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have an opportunity of considering them before the next stage of the Bill.

LORD CHELMSFORD wished it to be understood that he had no desire that the Bill should go to a Select Committee.



LORD STRATHEDEN rose, according to Notice, to call their Lordships' attention to the further Correspondence respecting the disturbances in Crete. He had first to direct their Lordships' attention to the "Identic Note" communicated in October last to the Turkish Government on the part of Russia, France, Prussia, and Italy. The general result of that Note had been to inflict a severe blow upon the Turkish Government, and, as regarded the Eastern question, to place Great Britain on the one side and France and Russia on the other. As that was a state of things inconsistent with the position of affairs established as the result of the Crimean War, it became an important matter to inquire how far our Government had contributed to produce it, or laboured to avert it. The question was, whether our Government had done as much as was possible to exempt themselves from all responsibility for a proceeding which, according to their own. language, was both unfortunate and injurious? In a despatch from Lord Stanley to Lord Bloomfield was the following passage:

"Her Majesty's Government had given no advice which had been disregarded. They had recommended the granting of local autonomy to Crete; and the plan of Government now proposed for that island, if it did not amount to an entire concession of local autonomy, yet fell very little short of it, and seemed to include that which was practically the most important point-equal rights for Mussulmans and Christians. Under these circumstances, I felt unwilling to join in any representation which, however courteous and friendly in its language, bore the character of a remonstrance or protest. I saw no necessity for taking such a step, and, if unnecessary, it could only be injurious."

It was clear from that despatch that the "Identic Note" had been for some time under the consideration of Her Majesty's Government, that they disapproved it, and held that the Turkish Government had not done anything to call down upon itself, deservedly, such an European reprimand. In the Circular issued on the 18th of October last by Prince Gortschakoff to the diplomatic representatives of Russia was the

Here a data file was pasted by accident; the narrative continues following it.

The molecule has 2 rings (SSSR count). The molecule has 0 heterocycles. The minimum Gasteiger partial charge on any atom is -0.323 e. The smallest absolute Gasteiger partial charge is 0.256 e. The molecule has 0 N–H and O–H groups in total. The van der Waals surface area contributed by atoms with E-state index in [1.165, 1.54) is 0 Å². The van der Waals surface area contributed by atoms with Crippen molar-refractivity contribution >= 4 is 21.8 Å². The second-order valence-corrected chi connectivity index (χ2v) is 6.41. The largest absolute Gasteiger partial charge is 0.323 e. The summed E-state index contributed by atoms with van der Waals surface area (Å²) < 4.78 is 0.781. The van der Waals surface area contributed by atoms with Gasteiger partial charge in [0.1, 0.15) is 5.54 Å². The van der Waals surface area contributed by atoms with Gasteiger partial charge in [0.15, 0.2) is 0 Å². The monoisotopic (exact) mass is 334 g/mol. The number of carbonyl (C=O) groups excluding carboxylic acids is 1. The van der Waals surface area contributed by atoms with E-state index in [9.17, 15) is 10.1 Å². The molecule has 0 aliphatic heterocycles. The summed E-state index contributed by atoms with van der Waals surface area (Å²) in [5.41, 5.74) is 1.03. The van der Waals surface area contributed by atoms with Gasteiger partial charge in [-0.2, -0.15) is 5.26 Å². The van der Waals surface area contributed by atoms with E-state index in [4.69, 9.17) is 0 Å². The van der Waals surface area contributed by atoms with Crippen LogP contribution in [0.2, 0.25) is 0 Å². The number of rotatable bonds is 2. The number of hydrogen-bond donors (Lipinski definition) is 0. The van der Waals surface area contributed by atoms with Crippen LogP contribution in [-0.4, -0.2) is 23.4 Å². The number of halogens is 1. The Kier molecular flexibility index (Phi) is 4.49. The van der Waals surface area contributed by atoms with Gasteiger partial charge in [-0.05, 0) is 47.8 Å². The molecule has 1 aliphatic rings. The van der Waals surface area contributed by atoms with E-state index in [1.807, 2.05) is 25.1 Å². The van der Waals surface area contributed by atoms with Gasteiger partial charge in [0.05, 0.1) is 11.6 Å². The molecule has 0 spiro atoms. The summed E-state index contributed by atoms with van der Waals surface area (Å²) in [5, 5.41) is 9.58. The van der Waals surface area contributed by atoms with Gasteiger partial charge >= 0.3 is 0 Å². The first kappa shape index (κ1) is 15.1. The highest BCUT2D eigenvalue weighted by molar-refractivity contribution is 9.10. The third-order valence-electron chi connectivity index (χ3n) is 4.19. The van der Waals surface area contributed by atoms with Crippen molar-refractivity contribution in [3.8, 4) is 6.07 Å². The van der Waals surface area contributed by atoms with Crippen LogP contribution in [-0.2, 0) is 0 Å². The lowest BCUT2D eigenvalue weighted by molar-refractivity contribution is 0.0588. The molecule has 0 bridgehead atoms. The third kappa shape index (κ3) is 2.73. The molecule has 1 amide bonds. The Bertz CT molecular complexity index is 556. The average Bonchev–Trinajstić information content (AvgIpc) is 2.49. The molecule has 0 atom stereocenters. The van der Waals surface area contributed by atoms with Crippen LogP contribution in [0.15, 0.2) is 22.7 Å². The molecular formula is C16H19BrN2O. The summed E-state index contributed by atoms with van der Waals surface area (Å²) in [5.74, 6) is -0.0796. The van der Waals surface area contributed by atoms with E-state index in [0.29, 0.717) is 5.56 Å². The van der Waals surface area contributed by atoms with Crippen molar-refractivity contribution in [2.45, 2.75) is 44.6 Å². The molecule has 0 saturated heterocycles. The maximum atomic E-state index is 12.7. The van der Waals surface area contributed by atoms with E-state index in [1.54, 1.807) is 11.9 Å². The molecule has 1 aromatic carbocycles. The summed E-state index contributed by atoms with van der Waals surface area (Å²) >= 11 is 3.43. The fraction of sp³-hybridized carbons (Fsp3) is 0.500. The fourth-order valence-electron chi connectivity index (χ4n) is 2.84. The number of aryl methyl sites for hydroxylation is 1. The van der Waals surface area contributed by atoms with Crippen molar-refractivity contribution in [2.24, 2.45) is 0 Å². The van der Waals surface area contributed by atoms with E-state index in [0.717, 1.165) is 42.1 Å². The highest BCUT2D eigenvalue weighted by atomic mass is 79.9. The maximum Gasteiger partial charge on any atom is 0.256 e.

following passage, which sufficiently showed that the "Identic Note was the inspiration of Russia :

"When at last the insurrection of Candia revealed the progress of this situation, the Imperial Cabinet reiterated its efforts with the Turkish Government and the Great Powers. It addressed an invitation to the Cabinets to join with it in an exhortation to the Porte not to allow this insurrection to increase, the rebound of which might be felt all over the Christian East, and which might become the first spark of a general conflagration."

On the 31st October Mr. Elliot, our Re presentative at Constantinople, addressed the following despatch to Lord Stanley :

"I have the honour to inclose a copy of the identic note upon the affairs of Candia, which, as your Lordship will have learnt by my telegram of this day, has been sent in to the Porte by the Representatives of France, Russia, and Italy.

"The Prussian Minister has likewise received

similar instructions, and will act upon them today or to-morrow. After alluding to the efforts of the Powers to put a stop to the effusion of blood and to diminish the horrors of war, the note goes on to declare that while the act of amnesty offered none of the guarantees which would justify its being looked upon as a serious measure, the refusal of the inquiry shows that no remedy is to be looked for to the abuses which provoked the insurrection of the Cretans; and nothing having

been done to satisfy the other Christian populations of the Empire, the Powers apprehend that the obstinate resistance of the Porte may precipi

tate a crisis in the East.

"In this case the Porte is warned that it would

ask in vain for even the moral support of the Cabinets in the difficulties which the neglect of their advice will have brought about.

"It will not surprise your Lordship that this note should have produced upon Fuad Pasha an impression of the most painful description.


He spoke of it to me yesterday as being a direct incitement to rebellion held out to the populations of several provinces, where for some time past the ground has been diligently prepared by intriguers labouring to keep alive disaffection in the Empire.

"That it is eminently calculated to produce the effect apprehended by Fuad Pasha appears to me incontestable, nor is the probability of its being taken as an encouragement to the disaffected disputed even by the Ministers who, in execution of their instructions, transmitted the note to the Porte, but who confine themselves to assurances that their Governments had no wish to add to the difficulties of the Turkish Empire, and that the expressions which seem equivocal are capable of explanation.